He may be joking, but there is a surprising amount of science that goes into creating them. A methodology called Escape Room Theory dictates how escape rooms are designed and built. The theory consists of a series of “rules” designers are encouraged to follow—like ensuring each item is used only once (or there’s only one answer to a specific puzzle), making individual puzzles solvable in five minutes or less, and allowing for non-linear puzzles, meaning that one item in a room doesn’t necessarily solve the puzzle you work on in another room. The goal is ultimately to not frustrate participants or lead them down a road that’s tedious or unsolvable.

Escape room expert Errol Elumir boils this down to what he calls the Escape Room Player Loop, which is the path players take toward the solution of the room. It’s broken down into seven sections (Identify Gates, Collect Clues, Select Gate to Work On, Solve Puzzle, Complete Puzzle, Input Answer, Repeat Loop) where frustration can go off the rails for players. Factoring in both escape room theory and the player loop make for a game that isn’t necessarily easy, but is entertaining and able to be solved.

Psychologically, escape rooms are all about developing an immersive story experience where people feel necessary to the success of the mission, and avoiding ludonarrative dissonance.

Scott Nicholson explains how parts of the theory also fit together like a puzzle.
Scott Nicholson explains how parts of the theory also fit together like a puzzle. Scott Nicholson

“Ludonarrative dissonance is where you have the players doing something that doesn’t connect with who they’re supposed to be playing in the game,” Nicholson explains, noting that things that don’t make sense will take players out of the experience of the game. “I’m supposed to be a good guy saving the world, so why am I ransacking this house of the people that I’m supposed to be saving? It’s like Zelda: ‘I’m here to save the world and save this village, but first I’m going to break all of your pottery and take all of your money.’”

And each escape room absolutely has to include hero moments, Nicholson says. These are times during the game when a player feels like they have a specific skill to contribute.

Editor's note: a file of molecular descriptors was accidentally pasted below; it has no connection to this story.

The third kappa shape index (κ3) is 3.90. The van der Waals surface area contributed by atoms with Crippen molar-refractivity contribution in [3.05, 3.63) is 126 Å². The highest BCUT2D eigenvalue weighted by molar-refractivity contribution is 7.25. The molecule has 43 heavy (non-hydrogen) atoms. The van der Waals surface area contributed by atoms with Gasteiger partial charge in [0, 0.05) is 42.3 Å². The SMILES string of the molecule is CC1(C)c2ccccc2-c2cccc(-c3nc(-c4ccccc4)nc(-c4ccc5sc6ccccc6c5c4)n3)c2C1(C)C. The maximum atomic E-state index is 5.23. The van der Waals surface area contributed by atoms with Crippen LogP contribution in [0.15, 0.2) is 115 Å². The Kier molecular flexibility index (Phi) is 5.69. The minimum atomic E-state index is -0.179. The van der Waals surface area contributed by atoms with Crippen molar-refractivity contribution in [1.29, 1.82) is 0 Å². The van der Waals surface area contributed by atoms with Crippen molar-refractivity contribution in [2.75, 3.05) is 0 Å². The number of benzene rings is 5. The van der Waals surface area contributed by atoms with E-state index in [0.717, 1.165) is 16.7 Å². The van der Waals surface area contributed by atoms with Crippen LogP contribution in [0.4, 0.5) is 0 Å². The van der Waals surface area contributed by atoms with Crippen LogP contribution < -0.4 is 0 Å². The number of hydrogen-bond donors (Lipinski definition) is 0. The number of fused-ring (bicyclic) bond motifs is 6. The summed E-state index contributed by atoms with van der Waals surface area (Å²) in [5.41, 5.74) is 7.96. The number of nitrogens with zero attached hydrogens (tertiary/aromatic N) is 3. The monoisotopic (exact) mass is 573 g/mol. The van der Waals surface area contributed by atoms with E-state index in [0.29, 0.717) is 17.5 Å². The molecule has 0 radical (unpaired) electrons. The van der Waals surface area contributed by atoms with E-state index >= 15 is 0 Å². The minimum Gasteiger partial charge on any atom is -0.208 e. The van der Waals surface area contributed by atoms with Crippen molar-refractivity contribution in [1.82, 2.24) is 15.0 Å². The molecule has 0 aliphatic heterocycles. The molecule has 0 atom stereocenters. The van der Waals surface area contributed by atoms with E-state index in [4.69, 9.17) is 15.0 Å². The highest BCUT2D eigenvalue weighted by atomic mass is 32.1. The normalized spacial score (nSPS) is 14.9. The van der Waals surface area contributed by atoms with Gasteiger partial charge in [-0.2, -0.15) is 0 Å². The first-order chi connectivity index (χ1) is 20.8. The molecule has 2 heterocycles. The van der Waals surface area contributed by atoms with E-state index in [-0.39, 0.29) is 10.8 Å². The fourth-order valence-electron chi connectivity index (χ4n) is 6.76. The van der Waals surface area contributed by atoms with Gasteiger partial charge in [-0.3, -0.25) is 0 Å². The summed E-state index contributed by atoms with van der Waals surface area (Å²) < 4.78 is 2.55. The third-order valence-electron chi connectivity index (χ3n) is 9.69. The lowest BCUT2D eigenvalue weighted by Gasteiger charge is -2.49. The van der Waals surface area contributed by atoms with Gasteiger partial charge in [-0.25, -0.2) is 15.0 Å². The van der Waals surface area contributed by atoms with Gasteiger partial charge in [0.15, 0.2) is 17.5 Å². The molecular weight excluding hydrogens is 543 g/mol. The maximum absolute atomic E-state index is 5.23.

“You want to have that moment where the person who is good at math does something that no one else does, and they have a hero moment,” Nicholson said. “Then you want to have that moment where the person that has good dexterity gets to throw something or do something physical, and they have a hero moment.”

This involves the taxonomy of player types created by University of Essex professor Richard Bartle in 1996. His taxonomy breaks down players into four categories: Diamonds, who want to win; Spades, who want to hunt around for information; Hearts, who want to empathize with and help other players; and Clubs, who want to play against other players. Alastair Aitchison, a writer for Game Developer Magazine, translated this to escape room stereotypes with the terms Achievers (Diamonds), Explorers (Spades), Socializers (Hearts), and Killers (Clubs). Ideally, an escape room would be tailored to include puzzles or clues for each player type.

Players typically fall into the categories of achievers, explorers, socializers, and killers
Players typically fall into the categories of achievers, explorers, socializers, and killers Rich Bragg

Escape rooms haven’t always been this scientific, though. In the early days, the industry was more of a locked-door, escape-the-room experience. Now it’s more of a problem- and puzzle-solving expedition. And no doors are ever actually locked anymore, a rule which fully changed after a 2019 fire in Poland killed five teen girls who were trapped in the game they were playing.

The industry continues to change as well, with new developments like Boda Borg experiences, where it’s a series of rooms you have to get through, and if you mess up on any room after the first, you have to start all over again.

For now, though, escape room designers will continue to make what the Spiras call “TERPECA bait.” It costs designers upwards of $100,000 to $200,000 to fully create the room, but the end result is always a “dark, gloomy, brooding game,” David Spira says. “It’s flirting with horror themes or it might cross over into horror. There is a level of polish; there might be performers involved. There is definitely a TERPECA look.”